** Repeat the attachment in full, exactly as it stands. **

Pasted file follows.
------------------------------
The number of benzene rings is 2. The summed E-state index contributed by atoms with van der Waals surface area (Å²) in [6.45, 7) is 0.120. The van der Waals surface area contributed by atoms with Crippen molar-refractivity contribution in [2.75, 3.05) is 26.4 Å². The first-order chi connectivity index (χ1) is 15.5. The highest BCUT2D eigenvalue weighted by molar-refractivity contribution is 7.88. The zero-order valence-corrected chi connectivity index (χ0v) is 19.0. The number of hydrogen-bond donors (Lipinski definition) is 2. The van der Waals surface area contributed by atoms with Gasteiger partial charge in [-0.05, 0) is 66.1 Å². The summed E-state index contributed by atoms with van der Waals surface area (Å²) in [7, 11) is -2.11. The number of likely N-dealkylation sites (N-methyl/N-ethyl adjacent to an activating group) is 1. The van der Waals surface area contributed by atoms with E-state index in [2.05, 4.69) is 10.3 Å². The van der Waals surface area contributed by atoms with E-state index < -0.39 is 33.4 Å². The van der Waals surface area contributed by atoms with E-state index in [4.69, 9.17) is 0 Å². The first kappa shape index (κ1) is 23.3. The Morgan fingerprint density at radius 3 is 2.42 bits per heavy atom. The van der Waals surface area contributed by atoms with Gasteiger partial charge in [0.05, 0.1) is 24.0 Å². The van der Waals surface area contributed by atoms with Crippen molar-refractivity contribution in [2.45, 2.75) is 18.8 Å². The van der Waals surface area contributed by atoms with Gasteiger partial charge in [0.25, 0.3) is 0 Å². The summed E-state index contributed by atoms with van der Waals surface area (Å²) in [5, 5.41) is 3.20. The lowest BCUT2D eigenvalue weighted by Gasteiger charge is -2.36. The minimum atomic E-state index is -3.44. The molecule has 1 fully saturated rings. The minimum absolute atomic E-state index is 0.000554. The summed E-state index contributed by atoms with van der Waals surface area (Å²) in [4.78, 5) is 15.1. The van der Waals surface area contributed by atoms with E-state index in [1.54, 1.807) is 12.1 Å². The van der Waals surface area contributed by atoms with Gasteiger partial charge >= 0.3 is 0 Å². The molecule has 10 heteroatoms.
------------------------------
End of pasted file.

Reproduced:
The number of benzene rings is 2. The summed E-state index contributed by atoms with van der Waals surface area (Å²) in [6.45, 7) is 0.120. The van der Waals surface area contributed by atoms with Crippen molar-refractivity contribution in [2.75, 3.05) is 26.4 Å². The first-order chi connectivity index (χ1) is 15.5. The highest BCUT2D eigenvalue weighted by molar-refractivity contribution is 7.88. The zero-order valence-corrected chi connectivity index (χ0v) is 19.0. The number of hydrogen-bond donors (Lipinski definition) is 2. The van der Waals surface area contributed by atoms with Gasteiger partial charge in [-0.05, 0) is 66.1 Å². The summed E-state index contributed by atoms with van der Waals surface area (Å²) in [7, 11) is -2.11. The number of likely N-dealkylation sites (N-methyl/N-ethyl adjacent to an activating group) is 1. The van der Waals surface area contributed by atoms with E-state index in [2.05, 4.69) is 10.3 Å². The van der Waals surface area contributed by atoms with E-state index < -0.39 is 33.4 Å². The van der Waals surface area contributed by atoms with E-state index in [4.69, 9.17) is 0 Å². The first kappa shape index (κ1) is 23.3. The Morgan fingerprint density at radius 3 is 2.42 bits per heavy atom. The van der Waals surface area contributed by atoms with Gasteiger partial charge in [0.05, 0.1) is 24.0 Å². The van der Waals surface area contributed by atoms with Crippen molar-refractivity contribution in [2.45, 2.75) is 18.8 Å². The van der Waals surface area contributed by atoms with Gasteiger partial charge in [0.25, 0.3) is 0 Å². The summed E-state index contributed by atoms with van der Waals surface area (Å²) in [5, 5.41) is 3.20. The lowest BCUT2D eigenvalue weighted by Gasteiger charge is -2.36. The minimum atomic E-state index is -3.44. The molecule has 1 fully saturated rings. The minimum absolute atomic E-state index is 0.000554. The summed E-state index contributed by atoms with van der Waals surface area (Å²) in [4.78, 5) is 15.1. The van der Waals surface area contributed by atoms with E-state index in [1.54, 1.807) is 12.1 Å². The van der Waals surface area contributed by atoms with Gasteiger partial charge >= 0.3 is 0 Å². The molecule has 10 heteroatoms.